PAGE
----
Lack of privacy in the workplace is one of the major trade-offs with open office working. A 2013 study found that nearly half of open office workers felt the lack of sound privacy was a significant problem.
With no walls to divide offices and establish personal space, it requires careful planning to incorporate privacy into your workplace. So today I’m looking at how you can design a space that combats the growing problem of a lack of privacy at work.
4 Types of Privacy to Address in the Workplace
There are four main types of privacy that are most important in the workplace. These are essential for you to consider when designing a workplace:
- Acoustic – being able to work undisturbed by noise.
- Visual – being able to work without being overlooked by others.
- Spatial – being able to have a space to work in that you can consider your own.
- Personal – being able to have space for private meetings or conversations.
How to Design for Improved Workplace Privacy
In open offices, privacy needs to be created during the design process. Here are 3 office design ideas to build privacy into an open office.
1) Include Closed Spaces in Open Offices
An open office space is great for encouraging collaboration and strengthening working relationships, but it’s important to provide private, closed office spaces for employees to use when needed.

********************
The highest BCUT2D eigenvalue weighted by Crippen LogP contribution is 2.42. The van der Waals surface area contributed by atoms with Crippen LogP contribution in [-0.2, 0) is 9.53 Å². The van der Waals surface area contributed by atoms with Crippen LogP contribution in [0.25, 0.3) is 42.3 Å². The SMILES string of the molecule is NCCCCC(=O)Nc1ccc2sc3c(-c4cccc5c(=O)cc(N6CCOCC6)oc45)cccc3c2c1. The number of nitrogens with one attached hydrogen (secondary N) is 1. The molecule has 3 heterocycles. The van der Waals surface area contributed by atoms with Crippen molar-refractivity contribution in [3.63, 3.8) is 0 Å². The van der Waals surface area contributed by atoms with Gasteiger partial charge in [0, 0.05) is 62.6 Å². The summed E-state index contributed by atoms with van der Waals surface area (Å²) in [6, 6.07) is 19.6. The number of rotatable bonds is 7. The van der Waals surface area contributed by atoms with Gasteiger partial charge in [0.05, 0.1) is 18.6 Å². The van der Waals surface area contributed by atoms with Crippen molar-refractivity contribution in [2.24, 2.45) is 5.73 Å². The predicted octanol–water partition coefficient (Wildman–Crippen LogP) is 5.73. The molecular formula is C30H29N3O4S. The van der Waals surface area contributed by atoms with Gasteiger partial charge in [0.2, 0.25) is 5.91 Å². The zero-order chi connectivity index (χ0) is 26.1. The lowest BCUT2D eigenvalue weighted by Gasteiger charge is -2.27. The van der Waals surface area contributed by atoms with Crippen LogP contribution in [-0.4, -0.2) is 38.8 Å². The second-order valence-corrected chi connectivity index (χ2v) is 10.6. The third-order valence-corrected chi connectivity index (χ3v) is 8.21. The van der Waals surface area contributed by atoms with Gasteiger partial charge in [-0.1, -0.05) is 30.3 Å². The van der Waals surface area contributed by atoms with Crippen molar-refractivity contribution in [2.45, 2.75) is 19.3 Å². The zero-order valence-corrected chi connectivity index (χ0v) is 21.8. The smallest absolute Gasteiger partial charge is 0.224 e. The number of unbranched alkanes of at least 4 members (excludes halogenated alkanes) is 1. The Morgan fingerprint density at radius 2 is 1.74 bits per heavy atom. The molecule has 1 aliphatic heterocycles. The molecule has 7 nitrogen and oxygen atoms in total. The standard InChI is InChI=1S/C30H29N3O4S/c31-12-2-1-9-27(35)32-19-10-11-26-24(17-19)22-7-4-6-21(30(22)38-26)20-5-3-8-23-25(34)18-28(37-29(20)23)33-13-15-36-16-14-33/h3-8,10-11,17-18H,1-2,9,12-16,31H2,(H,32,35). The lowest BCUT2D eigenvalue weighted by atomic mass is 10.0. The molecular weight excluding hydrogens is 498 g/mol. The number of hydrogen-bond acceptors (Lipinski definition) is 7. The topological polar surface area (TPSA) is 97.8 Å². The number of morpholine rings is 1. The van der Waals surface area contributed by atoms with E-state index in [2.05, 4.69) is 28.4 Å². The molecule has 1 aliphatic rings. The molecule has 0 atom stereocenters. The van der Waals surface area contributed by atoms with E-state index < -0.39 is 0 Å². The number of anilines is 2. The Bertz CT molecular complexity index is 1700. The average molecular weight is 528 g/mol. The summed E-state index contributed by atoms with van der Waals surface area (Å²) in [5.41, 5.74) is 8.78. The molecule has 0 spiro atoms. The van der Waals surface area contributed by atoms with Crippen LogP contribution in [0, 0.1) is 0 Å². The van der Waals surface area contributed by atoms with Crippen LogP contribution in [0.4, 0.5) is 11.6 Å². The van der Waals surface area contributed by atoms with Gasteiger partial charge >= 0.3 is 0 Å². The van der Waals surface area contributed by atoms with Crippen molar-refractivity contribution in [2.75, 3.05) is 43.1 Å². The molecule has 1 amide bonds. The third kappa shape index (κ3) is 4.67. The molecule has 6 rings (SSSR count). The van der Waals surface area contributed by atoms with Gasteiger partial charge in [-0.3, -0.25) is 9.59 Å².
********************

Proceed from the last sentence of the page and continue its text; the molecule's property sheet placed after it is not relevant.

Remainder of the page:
One idea would be to build a cluster of private, closed offices around the edge of your main, open-office space. These closed spaces give employees a space for meetings or private conversations and phone calls, where they won’t be overheard or interrupted. Including closed spaces within your open office design directly addresses the need for increased acoustic and personal privacy in the workplace.
2) Zone Your Office
Zoning your office so that breakout or social spaces are set apart from employees’ normal ‘head-down’ workspace will help improve all four types of privacy in the workplace. Keeping your ‘head-down’ space separate from collaborative working spaces will enable employees to work without feeling overlooked, or like their personal space is being intruded upon.
It will also improve the acoustics in your office, by maintaining lower noise levels in your main workspace and having set spaces for collaboration and conversation.
3) Move Away from Shared Desks
The average amount of workspace per employee has been steadily shrinking: from 225 square feet in 2010, to 176 in 2012, and is predicted to fall to 151 square feet per worker by the end of 2017. To combat this, companies are moving towards “hot desking” or introducing shared workstations.
Shared workspaces may seem like a great idea for improving collaboration and cross-team communication. However, even in light of shrinking office space and employee square-footage, you should endeavor to provide everyone with their own desk to work at.
This is essential for maintaining visual, spatial and personal privacy, and can even boost productivity: enabling employees to get more work done by clearly differentiating between ‘head-down’ workspace and space for collaboration and conversation.
However, if hot desking is essential to your company’s way of working, you should ensure that you always have enough desks for your employees to have their own head-down workspace, rather than being over-subscribed and leaving some employees to have to work in shared communal breakout areas instead.